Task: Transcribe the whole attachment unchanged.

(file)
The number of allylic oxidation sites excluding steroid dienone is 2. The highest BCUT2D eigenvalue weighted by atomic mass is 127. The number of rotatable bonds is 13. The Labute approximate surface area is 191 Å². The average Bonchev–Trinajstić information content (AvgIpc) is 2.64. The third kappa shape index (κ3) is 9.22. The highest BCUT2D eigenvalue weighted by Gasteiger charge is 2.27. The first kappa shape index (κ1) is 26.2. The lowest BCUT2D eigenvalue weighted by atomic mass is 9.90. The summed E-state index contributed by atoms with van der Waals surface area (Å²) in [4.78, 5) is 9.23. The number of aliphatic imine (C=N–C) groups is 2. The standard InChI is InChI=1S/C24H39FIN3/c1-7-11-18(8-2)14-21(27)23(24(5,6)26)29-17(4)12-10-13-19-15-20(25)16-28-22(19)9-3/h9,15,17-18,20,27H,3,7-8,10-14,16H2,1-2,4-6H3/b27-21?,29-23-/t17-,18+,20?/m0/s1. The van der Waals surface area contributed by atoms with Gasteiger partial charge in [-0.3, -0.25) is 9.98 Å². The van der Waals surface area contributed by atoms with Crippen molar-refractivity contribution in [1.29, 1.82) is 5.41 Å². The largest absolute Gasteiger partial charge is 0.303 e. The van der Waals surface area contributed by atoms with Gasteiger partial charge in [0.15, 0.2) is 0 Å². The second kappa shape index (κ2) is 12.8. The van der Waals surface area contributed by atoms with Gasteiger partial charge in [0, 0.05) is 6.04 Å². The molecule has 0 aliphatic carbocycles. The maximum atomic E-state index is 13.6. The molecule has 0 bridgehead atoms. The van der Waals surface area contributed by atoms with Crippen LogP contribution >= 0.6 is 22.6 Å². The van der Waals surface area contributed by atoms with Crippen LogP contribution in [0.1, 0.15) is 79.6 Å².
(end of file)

The number of allylic oxidation sites excluding steroid dienone is 2. The highest BCUT2D eigenvalue weighted by atomic mass is 127. The number of rotatable bonds is 13. The Labute approximate surface area is 191 Å². The average Bonchev–Trinajstić information content (AvgIpc) is 2.64. The third kappa shape index (κ3) is 9.22. The highest BCUT2D eigenvalue weighted by Gasteiger charge is 2.27. The first kappa shape index (κ1) is 26.2. The lowest BCUT2D eigenvalue weighted by atomic mass is 9.90. The summed E-state index contributed by atoms with van der Waals surface area (Å²) in [4.78, 5) is 9.23. The number of aliphatic imine (C=N–C) groups is 2. The standard InChI is InChI=1S/C24H39FIN3/c1-7-11-18(8-2)14-21(27)23(24(5,6)26)29-17(4)12-10-13-19-15-20(25)16-28-22(19)9-3/h9,15,17-18,20,27H,3,7-8,10-14,16H2,1-2,4-6H3/b27-21?,29-23-/t17-,18+,20?/m0/s1. The van der Waals surface area contributed by atoms with Gasteiger partial charge in [-0.3, -0.25) is 9.98 Å². The van der Waals surface area contributed by atoms with Crippen molar-refractivity contribution in [1.29, 1.82) is 5.41 Å². The largest absolute Gasteiger partial charge is 0.303 e. The van der Waals surface area contributed by atoms with Gasteiger partial charge in [0.15, 0.2) is 0 Å². The second kappa shape index (κ2) is 12.8. The van der Waals surface area contributed by atoms with Gasteiger partial charge in [0, 0.05) is 6.04 Å². The molecule has 0 aliphatic carbocycles. The maximum atomic E-state index is 13.6. The molecule has 0 bridgehead atoms. The van der Waals surface area contributed by atoms with Crippen LogP contribution >= 0.6 is 22.6 Å². The van der Waals surface area contributed by atoms with Crippen LogP contribution in [0.1, 0.15) is 79.6 Å².